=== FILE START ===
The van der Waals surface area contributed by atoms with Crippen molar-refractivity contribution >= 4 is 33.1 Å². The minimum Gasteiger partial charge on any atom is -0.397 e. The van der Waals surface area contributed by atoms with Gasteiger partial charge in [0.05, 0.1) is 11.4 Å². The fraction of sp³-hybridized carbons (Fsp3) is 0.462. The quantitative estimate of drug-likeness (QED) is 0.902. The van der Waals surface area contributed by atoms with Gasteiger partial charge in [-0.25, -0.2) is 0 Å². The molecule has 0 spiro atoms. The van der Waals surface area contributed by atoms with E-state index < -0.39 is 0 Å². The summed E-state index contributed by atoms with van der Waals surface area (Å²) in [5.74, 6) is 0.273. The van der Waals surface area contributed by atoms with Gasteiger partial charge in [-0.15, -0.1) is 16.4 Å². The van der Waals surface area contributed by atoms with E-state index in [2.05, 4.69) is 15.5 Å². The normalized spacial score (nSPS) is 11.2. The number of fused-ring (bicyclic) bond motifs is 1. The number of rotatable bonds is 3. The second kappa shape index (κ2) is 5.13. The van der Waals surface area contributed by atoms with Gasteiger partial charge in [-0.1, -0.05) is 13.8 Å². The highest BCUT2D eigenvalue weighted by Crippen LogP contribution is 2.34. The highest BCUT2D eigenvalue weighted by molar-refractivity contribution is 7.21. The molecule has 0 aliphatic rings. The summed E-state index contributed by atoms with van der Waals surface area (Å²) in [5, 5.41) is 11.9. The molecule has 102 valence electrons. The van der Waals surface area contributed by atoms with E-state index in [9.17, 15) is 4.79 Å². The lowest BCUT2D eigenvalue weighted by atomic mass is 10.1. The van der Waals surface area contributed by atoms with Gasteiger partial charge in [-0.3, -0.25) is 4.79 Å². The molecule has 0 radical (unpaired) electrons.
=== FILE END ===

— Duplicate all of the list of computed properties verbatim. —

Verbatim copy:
The van der Waals surface area contributed by atoms with Crippen molar-refractivity contribution >= 4 is 33.1 Å². The minimum Gasteiger partial charge on any atom is -0.397 e. The van der Waals surface area contributed by atoms with Gasteiger partial charge in [0.05, 0.1) is 11.4 Å². The fraction of sp³-hybridized carbons (Fsp3) is 0.462. The quantitative estimate of drug-likeness (QED) is 0.902. The van der Waals surface area contributed by atoms with Gasteiger partial charge in [-0.25, -0.2) is 0 Å². The molecule has 0 spiro atoms. The van der Waals surface area contributed by atoms with E-state index < -0.39 is 0 Å². The summed E-state index contributed by atoms with van der Waals surface area (Å²) in [5.74, 6) is 0.273. The van der Waals surface area contributed by atoms with Gasteiger partial charge in [-0.15, -0.1) is 16.4 Å². The van der Waals surface area contributed by atoms with E-state index in [2.05, 4.69) is 15.5 Å². The normalized spacial score (nSPS) is 11.2. The number of fused-ring (bicyclic) bond motifs is 1. The number of rotatable bonds is 3. The second kappa shape index (κ2) is 5.13. The van der Waals surface area contributed by atoms with Gasteiger partial charge in [-0.1, -0.05) is 13.8 Å². The highest BCUT2D eigenvalue weighted by Crippen LogP contribution is 2.34. The highest BCUT2D eigenvalue weighted by molar-refractivity contribution is 7.21. The molecule has 0 aliphatic rings. The summed E-state index contributed by atoms with van der Waals surface area (Å²) in [5, 5.41) is 11.9. The molecule has 102 valence electrons. The van der Waals surface area contributed by atoms with E-state index in [9.17, 15) is 4.79 Å². The lowest BCUT2D eigenvalue weighted by atomic mass is 10.1. The van der Waals surface area contributed by atoms with Gasteiger partial charge in [-0.3, -0.25) is 4.79 Å². The molecule has 0 radical (unpaired) electrons.